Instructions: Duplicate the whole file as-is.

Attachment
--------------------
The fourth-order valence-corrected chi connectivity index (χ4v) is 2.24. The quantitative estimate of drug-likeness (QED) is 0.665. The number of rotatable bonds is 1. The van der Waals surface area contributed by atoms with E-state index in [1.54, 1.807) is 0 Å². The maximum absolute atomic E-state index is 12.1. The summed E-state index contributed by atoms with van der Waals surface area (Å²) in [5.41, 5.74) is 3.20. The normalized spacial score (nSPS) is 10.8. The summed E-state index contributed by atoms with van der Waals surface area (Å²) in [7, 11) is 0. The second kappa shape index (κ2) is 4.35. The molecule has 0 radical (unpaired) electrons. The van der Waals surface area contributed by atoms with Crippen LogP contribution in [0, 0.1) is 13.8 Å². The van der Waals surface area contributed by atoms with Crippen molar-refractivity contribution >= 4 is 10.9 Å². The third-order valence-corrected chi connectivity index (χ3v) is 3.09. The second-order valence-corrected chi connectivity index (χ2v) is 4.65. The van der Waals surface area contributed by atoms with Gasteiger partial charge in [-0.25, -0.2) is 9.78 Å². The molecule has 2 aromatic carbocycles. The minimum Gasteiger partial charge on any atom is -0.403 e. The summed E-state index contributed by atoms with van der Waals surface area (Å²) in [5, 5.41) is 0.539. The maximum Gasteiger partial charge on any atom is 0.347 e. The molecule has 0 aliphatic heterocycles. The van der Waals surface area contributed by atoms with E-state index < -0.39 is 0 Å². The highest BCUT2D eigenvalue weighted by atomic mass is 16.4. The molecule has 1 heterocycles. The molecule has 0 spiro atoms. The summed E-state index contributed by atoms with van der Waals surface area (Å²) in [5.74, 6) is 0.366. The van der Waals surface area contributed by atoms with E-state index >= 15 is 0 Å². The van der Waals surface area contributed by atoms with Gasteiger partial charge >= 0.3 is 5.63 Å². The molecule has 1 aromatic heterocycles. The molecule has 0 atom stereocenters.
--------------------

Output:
The fourth-order valence-corrected chi connectivity index (χ4v) is 2.24. The quantitative estimate of drug-likeness (QED) is 0.665. The number of rotatable bonds is 1. The van der Waals surface area contributed by atoms with E-state index in [1.54, 1.807) is 0 Å². The maximum absolute atomic E-state index is 12.1. The summed E-state index contributed by atoms with van der Waals surface area (Å²) in [5.41, 5.74) is 3.20. The normalized spacial score (nSPS) is 10.8. The summed E-state index contributed by atoms with van der Waals surface area (Å²) in [7, 11) is 0. The second kappa shape index (κ2) is 4.35. The molecule has 0 radical (unpaired) electrons. The van der Waals surface area contributed by atoms with Crippen LogP contribution in [0, 0.1) is 13.8 Å². The van der Waals surface area contributed by atoms with Crippen molar-refractivity contribution >= 4 is 10.9 Å². The third-order valence-corrected chi connectivity index (χ3v) is 3.09. The second-order valence-corrected chi connectivity index (χ2v) is 4.65. The van der Waals surface area contributed by atoms with Gasteiger partial charge in [-0.25, -0.2) is 9.78 Å². The molecule has 2 aromatic carbocycles. The minimum Gasteiger partial charge on any atom is -0.403 e. The summed E-state index contributed by atoms with van der Waals surface area (Å²) in [5, 5.41) is 0.539. The maximum Gasteiger partial charge on any atom is 0.347 e. The molecule has 0 aliphatic heterocycles. The van der Waals surface area contributed by atoms with E-state index < -0.39 is 0 Å². The highest BCUT2D eigenvalue weighted by atomic mass is 16.4. The molecule has 1 heterocycles. The molecule has 0 spiro atoms. The summed E-state index contributed by atoms with van der Waals surface area (Å²) in [5.74, 6) is 0.366. The van der Waals surface area contributed by atoms with E-state index >= 15 is 0 Å². The van der Waals surface area contributed by atoms with Gasteiger partial charge >= 0.3 is 5.63 Å². The molecule has 1 aromatic heterocycles. The molecule has 0 atom stereocenters.